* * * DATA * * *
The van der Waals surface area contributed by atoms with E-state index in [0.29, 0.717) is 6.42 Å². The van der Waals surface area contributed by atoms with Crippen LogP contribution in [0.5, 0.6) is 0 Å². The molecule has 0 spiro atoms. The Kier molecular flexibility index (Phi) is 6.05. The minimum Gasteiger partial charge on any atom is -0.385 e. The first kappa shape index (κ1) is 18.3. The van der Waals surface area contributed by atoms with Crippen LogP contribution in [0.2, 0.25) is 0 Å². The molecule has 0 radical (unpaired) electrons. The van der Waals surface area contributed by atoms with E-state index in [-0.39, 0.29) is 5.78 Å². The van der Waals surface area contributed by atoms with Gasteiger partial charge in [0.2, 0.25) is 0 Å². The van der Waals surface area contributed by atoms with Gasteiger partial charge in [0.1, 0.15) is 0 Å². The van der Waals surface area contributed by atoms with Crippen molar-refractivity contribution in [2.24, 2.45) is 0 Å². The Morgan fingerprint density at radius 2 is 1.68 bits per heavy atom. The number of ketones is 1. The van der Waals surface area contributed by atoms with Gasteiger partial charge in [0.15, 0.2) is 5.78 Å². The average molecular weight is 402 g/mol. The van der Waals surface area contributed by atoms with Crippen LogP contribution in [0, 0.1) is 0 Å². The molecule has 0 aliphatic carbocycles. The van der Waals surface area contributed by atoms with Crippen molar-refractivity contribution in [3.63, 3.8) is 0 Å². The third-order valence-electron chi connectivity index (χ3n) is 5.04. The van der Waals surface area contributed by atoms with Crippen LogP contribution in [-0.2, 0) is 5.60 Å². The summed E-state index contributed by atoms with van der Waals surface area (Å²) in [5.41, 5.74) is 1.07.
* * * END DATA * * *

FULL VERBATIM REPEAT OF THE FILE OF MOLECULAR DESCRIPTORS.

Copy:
The van der Waals surface area contributed by atoms with E-state index in [0.29, 0.717) is 6.42 Å². The van der Waals surface area contributed by atoms with Crippen LogP contribution in [0.5, 0.6) is 0 Å². The molecule has 0 spiro atoms. The Kier molecular flexibility index (Phi) is 6.05. The minimum Gasteiger partial charge on any atom is -0.385 e. The first kappa shape index (κ1) is 18.3. The van der Waals surface area contributed by atoms with Crippen LogP contribution in [0.2, 0.25) is 0 Å². The molecule has 0 radical (unpaired) electrons. The van der Waals surface area contributed by atoms with E-state index in [-0.39, 0.29) is 5.78 Å². The van der Waals surface area contributed by atoms with Gasteiger partial charge in [0.2, 0.25) is 0 Å². The van der Waals surface area contributed by atoms with Gasteiger partial charge in [0.1, 0.15) is 0 Å². The van der Waals surface area contributed by atoms with Crippen molar-refractivity contribution in [2.24, 2.45) is 0 Å². The Morgan fingerprint density at radius 2 is 1.68 bits per heavy atom. The number of ketones is 1. The van der Waals surface area contributed by atoms with Gasteiger partial charge in [0.15, 0.2) is 5.78 Å². The average molecular weight is 402 g/mol. The van der Waals surface area contributed by atoms with Crippen LogP contribution in [0, 0.1) is 0 Å². The molecule has 0 aliphatic carbocycles. The van der Waals surface area contributed by atoms with Crippen molar-refractivity contribution in [3.63, 3.8) is 0 Å². The third-order valence-electron chi connectivity index (χ3n) is 5.04. The van der Waals surface area contributed by atoms with Crippen LogP contribution in [-0.2, 0) is 5.60 Å². The summed E-state index contributed by atoms with van der Waals surface area (Å²) in [5.41, 5.74) is 1.07.